Hedging Against Negative Real Returns

If you’re betting on bonds to preserve and protect your capital, it’s important to understand the opportunities and the risks.

A primary goal in investing is to protect the buying power of your capital. The real rate of return measures how well you are doing by taking inflation and other factors into account.  If, for example, your investments earned a nominal rate of return (unadjusted for inflation) of 9% but the rate of inflation that year was 3%, your real rate of return was 6%, with the effect that your purchasing power increased by 6%.

Bonds and other fixed income assets in your portfolio play a key role in preserving your capital, in addition to providing liquidity or income, diversifying your investments and hedging against volatility in the stock market or slowdowns in the economy. However, bonds are not risk-free:

1.       Interest rates and bond prices have an inverse relationship: if interest rates go up, bond prices go down, and vice versa. Say you bought a bond with a face value of $1,000 which pays a 5% coupon. If interest rates rose and new bonds were issued with a 6% coupon, you would have to sell your bond at a lower price to match the yield offered by the new bonds. In the opposite scenario, if interest rates fell and new bonds were issued at 4%, you could sell your bond at a premium.

2.       In addition, real rates of return can be negative when inflation is high or there is a crisis in a market sector (e.g. depressed prices because of a glut of oil) or general economic turmoil. Since the financial crisis of 2007–2009, the US Federal Reserve has kept interest rates close to zero in an effort to stimulate the economy: in fact, from 2009–2015 the annual real return on one-month US Treasury bills was negative (did not keep up with inflation). The chart below shows that this is not unusual across time and geography: for example, in the US and Canada during the period 1900–2015, government bills have delivered negative real returns approximately one-third of the time.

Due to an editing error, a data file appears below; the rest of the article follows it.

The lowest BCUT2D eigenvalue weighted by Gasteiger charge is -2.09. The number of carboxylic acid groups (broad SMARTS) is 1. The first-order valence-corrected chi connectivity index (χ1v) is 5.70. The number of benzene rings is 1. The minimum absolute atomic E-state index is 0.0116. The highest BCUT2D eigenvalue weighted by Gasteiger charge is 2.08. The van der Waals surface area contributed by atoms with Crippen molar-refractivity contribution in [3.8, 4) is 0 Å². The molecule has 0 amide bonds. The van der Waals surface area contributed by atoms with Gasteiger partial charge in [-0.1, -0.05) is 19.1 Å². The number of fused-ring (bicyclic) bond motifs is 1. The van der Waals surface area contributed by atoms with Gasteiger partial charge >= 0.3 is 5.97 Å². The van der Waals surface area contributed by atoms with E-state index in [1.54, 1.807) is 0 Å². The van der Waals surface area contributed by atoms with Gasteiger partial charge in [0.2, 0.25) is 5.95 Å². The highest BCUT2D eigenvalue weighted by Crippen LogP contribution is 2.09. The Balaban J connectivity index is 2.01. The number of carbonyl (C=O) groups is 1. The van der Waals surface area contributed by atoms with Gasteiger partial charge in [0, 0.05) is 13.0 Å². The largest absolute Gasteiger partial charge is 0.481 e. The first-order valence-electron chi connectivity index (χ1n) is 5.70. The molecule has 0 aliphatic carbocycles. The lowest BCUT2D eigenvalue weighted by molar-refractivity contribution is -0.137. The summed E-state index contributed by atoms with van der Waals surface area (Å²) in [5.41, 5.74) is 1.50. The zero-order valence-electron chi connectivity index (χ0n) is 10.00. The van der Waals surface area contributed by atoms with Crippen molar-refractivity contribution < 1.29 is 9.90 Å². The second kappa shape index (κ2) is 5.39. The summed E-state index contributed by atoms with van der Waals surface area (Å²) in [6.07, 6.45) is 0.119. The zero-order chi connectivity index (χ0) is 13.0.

As is often the case in investing, diversification offsets the risk of low or even negative returns. Allocating a portion of your fixed income assets to international bonds allows you to diversify across economies with different growth, interest and inflation rates, regulatory environments, and currencies. The chart below shows nominal and real returns for one-month US Treasury Bills compared to Barclays Global Aggregate Bond Index (as of June 2016). You can see how a carefully diversified bond allocation could go beyond protecting your capital to contributing to growth in your portfolio. In effect, by incorporating geographical diversity with all the varying factors that involves, you are targeting a higher expected return while mitigating risk.

Dale Berg is a Senior Financial Advisor with Assante Financial Management Ltd. This material is provided for general information and is subject to change without notice. Every effort has been made to compile this material from reliable sources however no warranty can be made as to its accuracy or completeness. Please contact him to discuss your particular circumstances prior to acting on the information above. The opinions expressed are those of the author and not necessarily those of Assante Financial Management Ltd.